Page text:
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Man's, 2. God's. It is very refreshing to find a volume of sermons so bright, so original, so profound and beautiful as these. Somebody says the day of reading sermons is over - though not the day of preaching them. These are sermons which would command readers in any age — and still more in this, when sectarian dulness and flexible ethics are about all that one looks for in the desk. We have found in this volume nothing in the least degree sectarian, all is large and liberal; there is piety without silliness, wisdom without conceit, and humanity with no mawkish sentimentalism. We can only say to the author, Send us more.

6. — Washington and his Generals; or, Legends of the Revolu

tion. By George LIPPARD, Author of Ladye Annabel, The Quaker City, Blanche of Brandywine, Herbert Tracy, The Nazarene, or the last of the Washingtons, &c. With an Introductory Essay by Rev. C. Chauncey Burr. Philadelphia. 1847. 8vo. pp. XXVIII and 538.

In this work and the others from the same pen, we discover traces of a man of superior abilities; of a noble and generous nature. But he seems ill at ease, stung, perhaps, by misfortune, or by neglect, by seeing the wrongs of the world, and the men who fatten upon those wrongs. He writes often from an inferior motive, yet always in the interest of mankind, showing a ready sympathy with justice, mercy, and unaffected trust in God. He does not seem at peace with himself or with the world. There are many things in his works which we are sorry to see, for his many excellences show the ability to do better things. Some day we shall hope for a work better than his terrible paintings of crime and sin in “ The Quaker City.” But he never makes vice lovely. The monster certainly has a “frightful mien,” yet the moral effect of such a book as that is more than questionable to us. We can understand how Schiller could write his “Robbers," easier than we can read the play a second time; and are not pleased to see an able man writing from such an impulse. Even • The Quaker City” has scenes of great power and unexceptionable excellence.

The Legends of the Revolution extend over but a small part of the whole war, and relate mainly to the battle of Germantown, the life of Benedict Arnold, the battle of Brandywine, and the declaration of Independence. It contains many fine scenes, though the descriptions are too full, and the phraseology too intense, to suit a classic taste.

7. Narrative of an Exploratory Visit to each of the Consular

Cities of China and to the Islands of Hong-Kong and Chusan, in behalf of the Church Missionary Society, in the years 1844, 1845, 1846. By the Rev. GEORGE Smith, M. A., of Magdalen Hall, Oxford, and late missionary to China. London. 1847. 8vo.

pp. XXIV and 532. Mr. Smith visited Canton “ to ascertain the precise nature of local facilities for Missionary enterprise," and "to procure a native teacher of the mandarin or court dialect.” The book is marked by ignorance, conceit, and bigotry, and contains but little information of any value to the general reader. Mr. Smith conversed with a Parsee on religious subjects, and, desirous of overwhelming the heathen, "singling out especially an emaciated form of infant suffering, we once asked him how on any other hypothesis than that of the entrance of sin into the world and the fall of man, he could regard misery at so early an age as compatible with the infinite benevolence of the Creator. He seemed to feel the force of the argument; but endeavoured to evade it by suddenly asking us how it was there were so many sects of Christians.”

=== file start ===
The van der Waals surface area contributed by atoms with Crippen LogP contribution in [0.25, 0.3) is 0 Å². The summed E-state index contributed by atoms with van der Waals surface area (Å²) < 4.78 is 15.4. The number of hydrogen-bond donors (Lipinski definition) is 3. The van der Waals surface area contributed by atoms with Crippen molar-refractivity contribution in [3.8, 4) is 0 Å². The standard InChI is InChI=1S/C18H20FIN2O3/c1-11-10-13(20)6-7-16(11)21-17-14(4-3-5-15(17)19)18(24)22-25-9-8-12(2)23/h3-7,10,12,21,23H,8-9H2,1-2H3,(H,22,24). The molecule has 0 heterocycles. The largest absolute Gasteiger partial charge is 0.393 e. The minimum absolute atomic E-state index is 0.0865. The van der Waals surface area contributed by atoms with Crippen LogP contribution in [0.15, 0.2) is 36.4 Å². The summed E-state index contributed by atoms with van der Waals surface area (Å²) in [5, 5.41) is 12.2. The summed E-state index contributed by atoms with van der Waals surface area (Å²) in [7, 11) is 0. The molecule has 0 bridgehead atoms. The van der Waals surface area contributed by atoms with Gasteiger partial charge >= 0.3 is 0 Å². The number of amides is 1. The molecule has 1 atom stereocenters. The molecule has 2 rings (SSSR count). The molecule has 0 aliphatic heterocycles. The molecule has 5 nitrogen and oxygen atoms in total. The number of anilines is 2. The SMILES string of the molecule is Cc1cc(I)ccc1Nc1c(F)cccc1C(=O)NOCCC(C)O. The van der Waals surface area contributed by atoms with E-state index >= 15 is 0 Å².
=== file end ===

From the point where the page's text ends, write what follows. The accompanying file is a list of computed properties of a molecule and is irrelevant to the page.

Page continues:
One day Mr. Smith visited a Budhist : the priests came up and “ intimated their desire" that he “would give them tobacco.” “We made known to them,” adds the author, “ that we had no such gift for them, but offered them some copies of the Epistle to the Ephesians, and a tract, entitled “The Way of Eternal Blessedness.' One Chinaman told him that since the war with England the Chinese “ were more disinclined than formerly to listen to Christian doctrine ; thinking that if Englishmen were Christians it could not be a good religion which permitted them to be so insolent and mischievous.” Another said, “ Perhaps this English doctrine may be very good; but we wish that you would try it first on the English themselves, for they are wicked men ; when this doctrine has made them better, then come and speak to us.”

“ My Chinese boy more than once on the voyage, (to Shanghai in a vessel carrying seven hundred and fifty boxes of opium, valued at about $750,000) asked me whether I knew there was opium on board, and what I should say in reply to the Chinese, if, after hearing me speak to them about . . . . Jesus' doctrines,' they should ask why I had come in a ship that brought opium, of which so many of his countrymen ate and perished.” The missionary does not tell us how he “evaded” these remarks. He gives rather a tame picture of the opium-ships, and a much mitigated statement of the effect of the drug. On the other hand, he exaggerates the number of cases of infanticide : “out of four daughters poor men generally murdered two, and sometimes even three."

8. — The True Story of my Life ; a Sketch by Hans Christian

Andersen. Translated by Mary Howitt. Boston: James Munroe & Co. 1847. 12mo. pp. viII and 298.

This is a simple and unaffected little autobiography. It is full of delicate little touches of nature, not without a good-humored satire. The occasional notices of the distinguished men of the time — such as Thorwaldsen, Oehlenschlager, Grimm, Goethe, and others — enhance the variety and liveliness of the story. Andersen was once troubled by a swarm of critics, and thus writes of them. “ The newspaper criticism in Copenhagen was infinitely stupid. It was set down as an exaggeration, that I could have seen the whole round blue globe of the moon in Smyrna, at the time of the new moon. That was called fancy and extravagance, which there any one sees who can open his eyes.”- p. 157. He was not wholly above such criticism, but “ felt a desire to flagellate such wet dogs, who come into our rooms and lay themselves down in the best place in them." - p. 158. He everywhere gives indications of a warm, humane, generous heart — though possessed of no very lofty poetic imagination. His little stories for children have a certain grace and charmingness about them, which can only come from a man's experience combined with a childlike simplicity.


Views of Christian Nurture and subjects adjacent thereto. By Horace BUSHNELL. Hartford. 1847. 12mo. pp. 252.